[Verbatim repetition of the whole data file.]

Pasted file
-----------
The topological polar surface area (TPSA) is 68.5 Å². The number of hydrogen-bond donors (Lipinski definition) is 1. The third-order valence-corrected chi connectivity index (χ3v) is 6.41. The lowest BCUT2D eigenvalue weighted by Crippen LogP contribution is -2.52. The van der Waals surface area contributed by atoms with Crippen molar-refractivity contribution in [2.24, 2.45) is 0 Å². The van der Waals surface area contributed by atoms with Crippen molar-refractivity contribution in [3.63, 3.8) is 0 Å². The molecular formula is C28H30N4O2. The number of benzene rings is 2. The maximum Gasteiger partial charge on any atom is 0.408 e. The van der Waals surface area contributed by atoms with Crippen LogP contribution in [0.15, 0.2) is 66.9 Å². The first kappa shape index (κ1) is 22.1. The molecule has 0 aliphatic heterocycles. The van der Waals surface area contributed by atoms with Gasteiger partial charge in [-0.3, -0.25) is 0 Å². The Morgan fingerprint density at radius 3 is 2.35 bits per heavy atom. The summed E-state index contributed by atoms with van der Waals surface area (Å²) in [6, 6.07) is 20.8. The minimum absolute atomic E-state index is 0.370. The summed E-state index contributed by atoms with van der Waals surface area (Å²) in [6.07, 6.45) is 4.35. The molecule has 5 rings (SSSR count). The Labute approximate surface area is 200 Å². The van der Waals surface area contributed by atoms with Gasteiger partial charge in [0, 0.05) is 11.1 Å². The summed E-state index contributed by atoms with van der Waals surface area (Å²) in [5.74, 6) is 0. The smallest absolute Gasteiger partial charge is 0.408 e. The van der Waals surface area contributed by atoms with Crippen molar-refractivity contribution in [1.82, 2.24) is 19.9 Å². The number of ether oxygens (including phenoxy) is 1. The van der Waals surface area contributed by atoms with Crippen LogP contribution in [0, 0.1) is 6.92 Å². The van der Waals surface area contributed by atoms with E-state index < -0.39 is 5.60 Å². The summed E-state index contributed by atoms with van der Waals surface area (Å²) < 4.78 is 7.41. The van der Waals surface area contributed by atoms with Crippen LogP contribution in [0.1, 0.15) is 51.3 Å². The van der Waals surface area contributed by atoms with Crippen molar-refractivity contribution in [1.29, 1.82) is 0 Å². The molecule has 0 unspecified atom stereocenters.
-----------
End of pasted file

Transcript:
The topological polar surface area (TPSA) is 68.5 Å². The number of hydrogen-bond donors (Lipinski definition) is 1. The third-order valence-corrected chi connectivity index (χ3v) is 6.41. The lowest BCUT2D eigenvalue weighted by Crippen LogP contribution is -2.52. The van der Waals surface area contributed by atoms with Crippen molar-refractivity contribution in [2.24, 2.45) is 0 Å². The van der Waals surface area contributed by atoms with Crippen molar-refractivity contribution in [3.63, 3.8) is 0 Å². The molecular formula is C28H30N4O2. The number of benzene rings is 2. The maximum Gasteiger partial charge on any atom is 0.408 e. The van der Waals surface area contributed by atoms with Crippen LogP contribution in [0.15, 0.2) is 66.9 Å². The first kappa shape index (κ1) is 22.1. The molecule has 0 aliphatic heterocycles. The van der Waals surface area contributed by atoms with Gasteiger partial charge in [-0.3, -0.25) is 0 Å². The Morgan fingerprint density at radius 3 is 2.35 bits per heavy atom. The summed E-state index contributed by atoms with van der Waals surface area (Å²) in [6, 6.07) is 20.8. The minimum absolute atomic E-state index is 0.370. The summed E-state index contributed by atoms with van der Waals surface area (Å²) in [6.07, 6.45) is 4.35. The molecule has 5 rings (SSSR count). The Labute approximate surface area is 200 Å². The van der Waals surface area contributed by atoms with Gasteiger partial charge in [0, 0.05) is 11.1 Å². The summed E-state index contributed by atoms with van der Waals surface area (Å²) in [5.74, 6) is 0. The smallest absolute Gasteiger partial charge is 0.408 e. The van der Waals surface area contributed by atoms with Crippen molar-refractivity contribution in [1.82, 2.24) is 19.9 Å². The number of ether oxygens (including phenoxy) is 1. The van der Waals surface area contributed by atoms with Crippen LogP contribution in [0, 0.1) is 6.92 Å². The van der Waals surface area contributed by atoms with E-state index < -0.39 is 5.60 Å². The summed E-state index contributed by atoms with van der Waals surface area (Å²) < 4.78 is 7.41. The van der Waals surface area contributed by atoms with Crippen LogP contribution in [0.1, 0.15) is 51.3 Å². The van der Waals surface area contributed by atoms with Crippen molar-refractivity contribution in [1.29, 1.82) is 0 Å². The molecule has 0 unspecified atom stereocenters.